The parable and the present story share the shock of the good example of the unclean—in our story the man is doubly excluded, both as a Samaritan and as a leper. Samaria was a mission field of the early church as we learn from Acts 8 and John 4.
There is no longer Jew or Greek, there is no longer slave or free, there is no longer male and female; for all of you are one in Christ Jesus. And if you belong to Christ, then you are Abraham’s offspring, heirs according to the promise. (Galatians 3:28–29)
Verse 11 There is no “region” between Samaria and Galilee and Luke is sometimes vague on geography. He wants to remind us that Jesus is still on his road to Jerusalem and to introduce a context for the story of the lepers. (In the Acts, Luke is much better on geography.)
Verse 12 The lepers behave very correctly according to injunctions in the Bible (see above). In the original Greek, Luke calls them men who had leprosy. Thus, puts the person before the condition or illness. Cf. Luke 5:18 and 8:27 for the same respectful approach.
Verse 13 Master: a title elsewhere limited to disciples (Luke 5:5; 8:24, 45; 9:33, 49). Have mercy: this verb occurs twice more in the Gospel, always as here, in the imperative (16:34; 18:38). On the lips of the rich man in Hades, it has no effect but when addressed to Jesus, the request is successful. Mercy: the heart of salvation (Luke 16:24; 17:13; 18:38–39).
Verse 14 Notice we are told that Jesus “saw them”—an obvious comment with a deeper meaning. Jesus “sees” the opportunity to show the mercy of God. The miracle is implied by the instruction to go to the priest for confirmation, permitting re-entry into society. As they go, the unclean discover they have been cleansed. At this point, the healing is less important than the reaction to it.
Verse 15 Loud voice: a feature in Luke-Acts (Luke 4:33; 8:28; 17:15; 19:37; 23:23, 46; Acts 7:57, 60; 8:7; 14:10; 16:28; 19:34; 26:24). Glorifying God is also an important part of Luke’s theological vision (cf. (2:20; 5:25–26; 7:16; 13:13; 18:43; 23:47)
Verse 16 Thanksgiving: see the Lord’s Supper, but also the parable of the Pharisee and the tax collector (Luke 18:11; 22:17, 19). Samaria and Samaritans feature in Luke-Acts (Luke 9:52; 10:33; 17:11, 16; Acts 1:8; 8:1, 5, 9, 14, 25; 9:31; 15:3).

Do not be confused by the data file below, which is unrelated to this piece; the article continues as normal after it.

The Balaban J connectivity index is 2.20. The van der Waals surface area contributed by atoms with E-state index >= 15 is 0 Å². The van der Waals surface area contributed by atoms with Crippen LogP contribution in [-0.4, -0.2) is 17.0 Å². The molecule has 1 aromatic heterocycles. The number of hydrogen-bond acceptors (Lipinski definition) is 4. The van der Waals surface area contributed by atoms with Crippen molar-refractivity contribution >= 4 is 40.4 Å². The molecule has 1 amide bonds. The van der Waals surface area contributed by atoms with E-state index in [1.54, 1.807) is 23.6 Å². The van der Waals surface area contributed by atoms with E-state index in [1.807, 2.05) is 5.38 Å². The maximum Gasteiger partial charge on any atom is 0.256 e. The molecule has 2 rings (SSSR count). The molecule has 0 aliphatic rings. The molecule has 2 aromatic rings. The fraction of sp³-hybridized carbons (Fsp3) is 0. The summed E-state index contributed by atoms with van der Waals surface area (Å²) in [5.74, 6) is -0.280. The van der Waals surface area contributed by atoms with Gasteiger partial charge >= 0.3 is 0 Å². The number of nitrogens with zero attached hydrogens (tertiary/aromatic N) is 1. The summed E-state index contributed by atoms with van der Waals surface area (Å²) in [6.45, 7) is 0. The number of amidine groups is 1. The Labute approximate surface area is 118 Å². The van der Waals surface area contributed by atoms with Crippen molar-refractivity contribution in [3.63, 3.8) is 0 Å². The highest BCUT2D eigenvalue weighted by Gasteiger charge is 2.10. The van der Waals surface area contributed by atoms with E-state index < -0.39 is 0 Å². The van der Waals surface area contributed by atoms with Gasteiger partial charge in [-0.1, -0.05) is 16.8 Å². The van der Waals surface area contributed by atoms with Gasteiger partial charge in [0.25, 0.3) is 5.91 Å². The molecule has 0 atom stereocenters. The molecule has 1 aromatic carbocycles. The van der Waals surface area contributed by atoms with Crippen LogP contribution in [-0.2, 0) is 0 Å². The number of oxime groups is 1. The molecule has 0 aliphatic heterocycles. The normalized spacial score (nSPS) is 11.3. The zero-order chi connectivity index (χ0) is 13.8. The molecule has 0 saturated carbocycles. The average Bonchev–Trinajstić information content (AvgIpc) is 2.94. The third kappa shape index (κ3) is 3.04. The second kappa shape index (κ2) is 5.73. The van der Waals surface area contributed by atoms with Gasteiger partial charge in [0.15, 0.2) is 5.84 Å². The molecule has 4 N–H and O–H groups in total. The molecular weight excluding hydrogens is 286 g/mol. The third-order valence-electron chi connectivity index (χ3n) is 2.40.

Verse 17 The rhetorical or perhaps real question is not answered.
Verse 18 Praising God: a significant feature of the Gospel from start to finish (see v. 14 above).
Verse 19 Compare: And he said to the woman, “Your faith has saved you; go in peace.” (Luke 7:50); He said to her, “Daughter, your faith has made you well; go in peace.” (Luke 8:48); Jesus said to him, “Receive your sight; your faith has saved you.” (Luke 18:42). The Greek word for “made you well” has two meanings. It means both to heal and to save. Luke has both levels in mind. Even the Samaritans (and all outsiders) can be saved by faith.
Pointers for prayer
1. The cure of the lepers is not just a physical cure, it was also brought the people healed back from exclusion into the community. Perhaps you have experienced the movement from exclusion to inclusion. What was it like for you to be accepted once again when you had been excluded?
2. Who were the Jesus people for you who brought about this change? For whom have been able to do this, perhaps by healing a rift with a friend, or by listening to the opinion of someone you had dismissed out of hand, or by opening the door in some other way to another?
3. Some people work hard at breaking down barriers in society, seeking inclusion for those who find themselves labelled as lepers by society or by a section of society. Where have you seen this happening? Who has been doing this kind of work? Where is the good news in such action?
4. When we do good for another we may not do it for the thanks we hope to get, but it can hurt when no gratitude is shown. How have you experienced the positive effects of thanks given and received?
O God, our life, our health, our salvation, look with mercy on your people. Stir up in us a saving faith, that believing, we may be healed, and being healed, we may worthily give you thanks.
We make our prayer through our Lord Jesus Christ. Amen.
Thought for the day
Inclusivity and inclusion are buzz words in our culture. We find the radical openness of Jesus very helpful today, as we try to see the future of the Christian project. St Paul himself has been called the “founder of universalism” (Alain Badiou). Two comments may help us reflect. Firstly, not everyone is guided by this vision—the evidence for “exclusivism” is all around us. Secondly, in the Christian vision, respect for all is grounded not only in creation (“image and likeness of God” but also in salvation (“God wants all people to be saved”). Both dimensions are important for Jesus, for Paul and for us today
God of mercy, your love reaches out to all without distinction. As we have experienced your compassion, may we show the same love to all.